Editor’s note: This was written by Wilson K. Rumbeiha, Diagnostic Center for Population and Animal Health and appeared in the April 2010 Michigan Dairy Review.
Blue green algae, also known as cyanobacteria, are microorganisms with characteristics that fall between those of bacteria and plants. They grow in water bodies in tropical, subtropical and temperate regions all around the world. In Michigan, blooms of blue green algae occur any time from late spring to early fall (June through September or October) but more especially in July and August.
For blooming to occur, the right combination of environmental conditions must exist and these include warm sunny weather with temperatures ranging from 50 to 86 degrees Fahrenheit, phosphorus concentrations in excess of 30 micrograms/liter, and high water nitrogen content. Some of these environmental conditions are consistent with water pollution, generally referred to as eutrophication.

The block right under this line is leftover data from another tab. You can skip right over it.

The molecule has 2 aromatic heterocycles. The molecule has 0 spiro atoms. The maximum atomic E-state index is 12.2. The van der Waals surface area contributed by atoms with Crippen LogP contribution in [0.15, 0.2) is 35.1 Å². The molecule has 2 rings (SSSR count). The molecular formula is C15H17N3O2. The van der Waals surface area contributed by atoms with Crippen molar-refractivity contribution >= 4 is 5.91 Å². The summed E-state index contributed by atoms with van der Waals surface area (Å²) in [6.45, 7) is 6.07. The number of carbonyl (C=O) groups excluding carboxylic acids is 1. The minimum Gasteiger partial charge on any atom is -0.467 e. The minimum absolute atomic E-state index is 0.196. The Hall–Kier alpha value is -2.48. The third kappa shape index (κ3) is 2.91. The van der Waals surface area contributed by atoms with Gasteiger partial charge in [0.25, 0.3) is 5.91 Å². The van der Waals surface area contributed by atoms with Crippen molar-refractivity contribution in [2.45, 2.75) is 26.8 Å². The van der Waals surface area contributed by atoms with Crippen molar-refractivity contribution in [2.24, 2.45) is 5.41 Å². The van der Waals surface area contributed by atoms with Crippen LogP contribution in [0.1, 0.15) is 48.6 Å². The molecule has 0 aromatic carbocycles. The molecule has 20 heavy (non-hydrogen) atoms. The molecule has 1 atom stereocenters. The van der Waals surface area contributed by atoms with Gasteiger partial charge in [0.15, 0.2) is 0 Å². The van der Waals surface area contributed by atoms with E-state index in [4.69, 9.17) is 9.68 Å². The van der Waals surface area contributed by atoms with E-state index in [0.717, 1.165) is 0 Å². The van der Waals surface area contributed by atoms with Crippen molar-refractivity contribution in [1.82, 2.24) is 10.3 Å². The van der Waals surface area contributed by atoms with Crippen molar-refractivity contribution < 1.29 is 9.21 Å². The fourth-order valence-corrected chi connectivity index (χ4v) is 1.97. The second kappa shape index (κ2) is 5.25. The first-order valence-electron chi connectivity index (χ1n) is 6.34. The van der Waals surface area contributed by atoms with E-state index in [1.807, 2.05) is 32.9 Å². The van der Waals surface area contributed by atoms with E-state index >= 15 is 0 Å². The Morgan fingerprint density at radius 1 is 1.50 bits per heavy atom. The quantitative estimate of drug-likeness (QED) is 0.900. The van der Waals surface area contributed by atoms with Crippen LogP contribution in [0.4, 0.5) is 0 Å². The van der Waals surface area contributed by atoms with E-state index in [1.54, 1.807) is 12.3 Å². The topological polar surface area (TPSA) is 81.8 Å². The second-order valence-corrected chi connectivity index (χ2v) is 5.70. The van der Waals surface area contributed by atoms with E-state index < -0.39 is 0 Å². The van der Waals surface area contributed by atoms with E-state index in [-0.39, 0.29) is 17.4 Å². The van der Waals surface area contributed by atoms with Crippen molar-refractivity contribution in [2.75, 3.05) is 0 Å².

Around the world blue green algal blooms are found both in fresh and brackish water bodies. In Michigan, blue green algal blooms are associated mainly with fresh water bodies. For the past 3 years there have been more than usual inquiries or reports of blue green algal poisoning in cattle in Michigan. In summer of 2008 there was an unconfirmed case on a dairy farm in Michigan in which nine out of 80 cows died suddenly.
Toxic Species and Compounds
There are hundreds of blue green algal species but only a handful are associated with poisoning in animals. Common poisonous species include Microcystins, Anabaena, Planktothrix, Nostoc, Oscillatoria, and Anabaenopsis. These species of blue green algae produce different kinds of toxins of which two classes -- microcystins and anatoxins -- are responsible for most animal deaths. Microcystins poison the liver, whereas anatoxins target the nervous system.